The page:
Fast Company has an excellent section on its September issue: Social Media Roadmap. It covers different areas and do’s and dont’s of which I will highlight some here starting with successful and failed social media efforts.
But the one I think is the most important, is the section on simplicity. As marketers we tend to love things that have many features. In social branding efforts this can backfire as we attempt to do EVERYTHING and make the customer do EVERYTHING as well. Just because consumers are multitasking today (emailing, texting, and watching content) doesn’t mean we should add to their lists of things to do. Social branding is about engagement, interaction and conversations – its about getting the customer to engage in a behavior (purchase) through a previous behavior (conversations). To get there we need to keep it simple in our efforts. If marketers start asking customers to jump through hoops, or worse, hold a spastic campaign where everyday is a different action – customers will not get bored, they will get frustrated and walk away.
Think about it this way, social branding is about having a conversation – two way conversation. If we add many different activities to that conversation it equals being constantly interrupted and hence breaks the flow and worse the connection the brand may develop with the customer. One quote in the article reminded me of something I said to the students of my first social media class circa 2007:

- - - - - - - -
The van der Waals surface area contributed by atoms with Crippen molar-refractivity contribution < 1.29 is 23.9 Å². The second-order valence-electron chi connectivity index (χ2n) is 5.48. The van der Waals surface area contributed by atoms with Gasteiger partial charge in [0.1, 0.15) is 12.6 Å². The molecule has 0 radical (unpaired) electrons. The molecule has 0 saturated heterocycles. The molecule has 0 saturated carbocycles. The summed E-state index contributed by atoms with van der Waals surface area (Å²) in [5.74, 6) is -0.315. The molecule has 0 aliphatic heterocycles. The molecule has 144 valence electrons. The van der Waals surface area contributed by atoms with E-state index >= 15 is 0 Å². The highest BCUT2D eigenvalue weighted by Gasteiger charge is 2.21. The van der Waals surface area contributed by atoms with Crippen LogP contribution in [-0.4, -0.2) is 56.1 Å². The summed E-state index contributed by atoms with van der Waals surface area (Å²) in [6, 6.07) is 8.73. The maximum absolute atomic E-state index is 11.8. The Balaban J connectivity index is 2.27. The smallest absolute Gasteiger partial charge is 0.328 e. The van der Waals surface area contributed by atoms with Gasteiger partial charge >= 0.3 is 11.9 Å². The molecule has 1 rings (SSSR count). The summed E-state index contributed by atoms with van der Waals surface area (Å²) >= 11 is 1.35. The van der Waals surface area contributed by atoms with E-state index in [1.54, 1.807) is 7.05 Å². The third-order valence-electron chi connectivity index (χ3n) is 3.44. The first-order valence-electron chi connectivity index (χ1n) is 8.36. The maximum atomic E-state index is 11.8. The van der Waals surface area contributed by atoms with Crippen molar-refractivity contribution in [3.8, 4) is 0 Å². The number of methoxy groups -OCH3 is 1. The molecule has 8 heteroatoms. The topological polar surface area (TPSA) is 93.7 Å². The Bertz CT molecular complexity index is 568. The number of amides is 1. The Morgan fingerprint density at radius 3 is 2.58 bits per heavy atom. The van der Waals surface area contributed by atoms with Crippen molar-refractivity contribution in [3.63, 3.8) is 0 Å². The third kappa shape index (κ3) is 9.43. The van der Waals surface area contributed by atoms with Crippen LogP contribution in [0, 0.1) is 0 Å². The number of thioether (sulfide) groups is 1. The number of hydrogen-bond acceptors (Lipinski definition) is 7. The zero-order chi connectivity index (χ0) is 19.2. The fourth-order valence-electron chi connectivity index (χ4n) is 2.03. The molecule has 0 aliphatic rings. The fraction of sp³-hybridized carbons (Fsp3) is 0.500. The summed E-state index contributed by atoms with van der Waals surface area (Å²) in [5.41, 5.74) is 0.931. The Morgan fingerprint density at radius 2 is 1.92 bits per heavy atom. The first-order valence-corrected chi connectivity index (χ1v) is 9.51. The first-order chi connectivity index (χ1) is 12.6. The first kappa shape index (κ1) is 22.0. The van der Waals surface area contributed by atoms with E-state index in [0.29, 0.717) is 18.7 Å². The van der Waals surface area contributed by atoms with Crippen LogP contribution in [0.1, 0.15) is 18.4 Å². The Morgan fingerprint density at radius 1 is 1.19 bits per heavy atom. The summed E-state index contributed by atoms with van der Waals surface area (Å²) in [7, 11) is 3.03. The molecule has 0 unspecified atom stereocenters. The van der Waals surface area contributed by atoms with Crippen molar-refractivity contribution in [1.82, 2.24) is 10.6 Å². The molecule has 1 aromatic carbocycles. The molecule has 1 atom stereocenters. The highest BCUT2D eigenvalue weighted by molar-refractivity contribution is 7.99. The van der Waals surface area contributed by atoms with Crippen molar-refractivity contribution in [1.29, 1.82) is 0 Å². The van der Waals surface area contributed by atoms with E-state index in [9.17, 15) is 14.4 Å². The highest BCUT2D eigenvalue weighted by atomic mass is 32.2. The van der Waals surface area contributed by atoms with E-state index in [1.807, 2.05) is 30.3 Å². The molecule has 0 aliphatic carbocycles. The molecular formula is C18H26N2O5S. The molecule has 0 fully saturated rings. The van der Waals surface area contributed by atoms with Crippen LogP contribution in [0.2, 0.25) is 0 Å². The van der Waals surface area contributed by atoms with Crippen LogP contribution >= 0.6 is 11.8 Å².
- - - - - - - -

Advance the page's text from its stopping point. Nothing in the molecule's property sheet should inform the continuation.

“You can’t really buy a like,” Iskold says. “That’s really an old-fashioned email-harvesting model. What’s the point? If someone wants to engage with the brand, you have to facilitate that, instead of just saying ‘let’s go buy some likes.’”
Marketers find a new media and run to be there with the old established model – let’s buy space! Social branding is VERY different and takes a paradigm shift and vision change from marketers. Gone are the days of static content. Here are the days of dynamic content that gets shared.
If you want to succeed keep social branding simple and interesting. Those too factors is what will then persuade customers to share with their peers, and put the eWOM to work.